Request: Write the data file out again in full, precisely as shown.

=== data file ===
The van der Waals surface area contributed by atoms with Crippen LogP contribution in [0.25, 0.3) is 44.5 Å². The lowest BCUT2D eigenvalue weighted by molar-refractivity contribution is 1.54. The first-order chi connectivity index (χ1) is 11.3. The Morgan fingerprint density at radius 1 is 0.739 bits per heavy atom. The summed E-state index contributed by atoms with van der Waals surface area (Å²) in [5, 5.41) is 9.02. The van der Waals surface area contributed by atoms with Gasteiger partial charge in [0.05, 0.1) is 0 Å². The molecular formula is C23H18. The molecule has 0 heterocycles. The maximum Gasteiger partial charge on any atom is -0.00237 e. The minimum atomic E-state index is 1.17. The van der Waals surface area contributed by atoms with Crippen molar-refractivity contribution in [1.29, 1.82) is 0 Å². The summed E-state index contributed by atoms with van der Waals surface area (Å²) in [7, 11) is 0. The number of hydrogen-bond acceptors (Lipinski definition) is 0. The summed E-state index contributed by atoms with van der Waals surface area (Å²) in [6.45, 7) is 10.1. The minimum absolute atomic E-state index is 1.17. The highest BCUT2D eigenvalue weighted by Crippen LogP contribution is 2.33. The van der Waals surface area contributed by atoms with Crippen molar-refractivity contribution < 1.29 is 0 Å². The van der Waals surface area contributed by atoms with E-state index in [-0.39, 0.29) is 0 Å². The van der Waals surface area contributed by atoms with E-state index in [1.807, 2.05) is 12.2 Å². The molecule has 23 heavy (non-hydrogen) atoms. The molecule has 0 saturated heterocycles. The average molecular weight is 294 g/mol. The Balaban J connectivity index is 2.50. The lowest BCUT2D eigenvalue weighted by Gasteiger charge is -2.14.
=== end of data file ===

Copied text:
The van der Waals surface area contributed by atoms with Crippen LogP contribution in [0.25, 0.3) is 44.5 Å². The lowest BCUT2D eigenvalue weighted by molar-refractivity contribution is 1.54. The first-order chi connectivity index (χ1) is 11.3. The Morgan fingerprint density at radius 1 is 0.739 bits per heavy atom. The summed E-state index contributed by atoms with van der Waals surface area (Å²) in [5, 5.41) is 9.02. The van der Waals surface area contributed by atoms with Gasteiger partial charge in [0.05, 0.1) is 0 Å². The molecular formula is C23H18. The molecule has 0 heterocycles. The maximum Gasteiger partial charge on any atom is -0.00237 e. The minimum atomic E-state index is 1.17. The van der Waals surface area contributed by atoms with Crippen molar-refractivity contribution in [1.29, 1.82) is 0 Å². The summed E-state index contributed by atoms with van der Waals surface area (Å²) in [7, 11) is 0. The number of hydrogen-bond acceptors (Lipinski definition) is 0. The summed E-state index contributed by atoms with van der Waals surface area (Å²) in [6.45, 7) is 10.1. The minimum absolute atomic E-state index is 1.17. The highest BCUT2D eigenvalue weighted by Crippen LogP contribution is 2.33. The van der Waals surface area contributed by atoms with Crippen molar-refractivity contribution < 1.29 is 0 Å². The van der Waals surface area contributed by atoms with E-state index in [-0.39, 0.29) is 0 Å². The van der Waals surface area contributed by atoms with E-state index in [1.807, 2.05) is 12.2 Å². The molecule has 23 heavy (non-hydrogen) atoms. The molecule has 0 saturated heterocycles. The average molecular weight is 294 g/mol. The Balaban J connectivity index is 2.50. The lowest BCUT2D eigenvalue weighted by Gasteiger charge is -2.14.